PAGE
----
White Christmas

As a child, I would listen intently to AM radio on winter mornings, hoping for the announcement that school would be cancelled or delayed.  If the snow was intense, I might be able to sleep in until the inevitable wake up call, telling me that it was time to shovel.  But after shoveling would come sledding, and after sledding, hot chocolate – what a wonderful time to be home!

“I’m dreaming of a white Christmas, just like the ones I used to know – Where the treetops glisten and children listen to hear sleigh bells in the snow.”

Once upon a time, the sound of sleigh bells had children rushing to the window to catch a glimpse of one-horse open sleighs.  Christmas and childhood are inextricably connected.  When I was young, I was always the first one up, plugging in the tree.  Mom was groggy without her coffee but still managed to serve pastry and eggnog.

We still watch for the first snow.  The beauty and excitement of those first flakes makes it feel like Christmas.  On Christmas Eve, 2003, we finished the church’s candlelight service at 11:59 and rang the church bells, and as parishioners began to walk to their cars, a light snow began to fall.  Everybody agreed it was absolutely perfect ~ the ideal conditions in which to celebrate Christ’s birth.  The Christmas we picture has snow in it.

According to the book of Job, God has “storehouses of snow; he spreads snow like a blanket and scatters frost like dust.”  Each flake is made up of 100,000,000,000,000,000,000 water molecules.  No two are alike; the possibilities are infinite.  Only 1% are symmetrical or balanced.  The largest flakes fall when the temperature is around freezing.  On January 10, 1915, Berliners saw 4-inch flakes fall; imagine catching one on the tongue!  Each flake “resembled a round or oval dish, with its edge bent upward.”  On January 18, 1887, 15-inch flakes were reported in Montana.  NASA’s polar satellite recently photographed the largest snowball ever, a house-sized monster from outer space, which broke up over the Atlantic.  Had God thrown a snowball at us?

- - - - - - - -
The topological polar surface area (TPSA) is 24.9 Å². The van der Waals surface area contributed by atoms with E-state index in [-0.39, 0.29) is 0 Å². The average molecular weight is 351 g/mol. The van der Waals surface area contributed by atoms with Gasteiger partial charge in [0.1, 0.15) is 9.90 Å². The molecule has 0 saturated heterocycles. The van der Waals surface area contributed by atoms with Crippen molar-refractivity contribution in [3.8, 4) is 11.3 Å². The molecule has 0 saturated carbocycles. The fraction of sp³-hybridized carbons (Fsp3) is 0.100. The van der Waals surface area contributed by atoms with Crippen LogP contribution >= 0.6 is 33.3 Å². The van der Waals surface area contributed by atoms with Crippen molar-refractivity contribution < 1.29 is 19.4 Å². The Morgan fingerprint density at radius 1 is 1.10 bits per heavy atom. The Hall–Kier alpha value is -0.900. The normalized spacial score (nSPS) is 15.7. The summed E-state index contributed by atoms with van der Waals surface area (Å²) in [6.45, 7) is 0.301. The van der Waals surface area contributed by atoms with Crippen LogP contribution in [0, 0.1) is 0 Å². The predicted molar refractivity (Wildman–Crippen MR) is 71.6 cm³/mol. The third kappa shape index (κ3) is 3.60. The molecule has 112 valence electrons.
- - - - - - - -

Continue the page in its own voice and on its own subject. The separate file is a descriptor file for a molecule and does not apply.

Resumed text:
Snow appears white due to the countless number of tiny reflective surfaces.  Yet although snow reflects light, it absorbs sound.  (Ice does not have the same property.)  A snowy surface is silent and peaceful; snow has the ability to drown out noise – arguments, car horns, personal and national wars.  I’m dreaming of a white Christmas, when snow might drown out every family argument, every selfish word, every bullet and bomb.  Snow falling like it did one Christmas Eve during the First World War, when enemy troops sang carols together.  Snow that welcomes the Prince of Peace.

As snow falls, it cleans the air of pollutants:  desert sand, volcanic ash, isotopes from nuclear tests and automobiles.  “Remove my sin and I will be clean; wash me and I will be whiter than snow.”  Snow is a symbol of purity.  Isaiah spoke of the one who would save us from our sins.  “Reverse the curse” ~ waiting for the first Christmas.  God’s forgiveness cleanses us, rejuvenates us, takes away guilt, fear, and anxiety, mercy falling like snow over our mistakes, our ugliness and our sin.  I’m dreaming of a white Christmas, in which Christ lifts this heavy load, replaces it with a lighter burden, fills my heart with hope and joy, puts a spring in my step, a natural lift, purer and more lasting than any sugar high or caffeine buzz.

I’m dreaming of a white Christmas, memory combined with hope, the excitement of a child, peace, purity, mercy and love.

“I’m dreaming of a white Christmas, with every Christmas card I write.
May your days be merry and bright, and may all your Christmases be white.”

Snow facts are from a little paperback book called, The Physics of Christmas.

The Reverend Richard Allen

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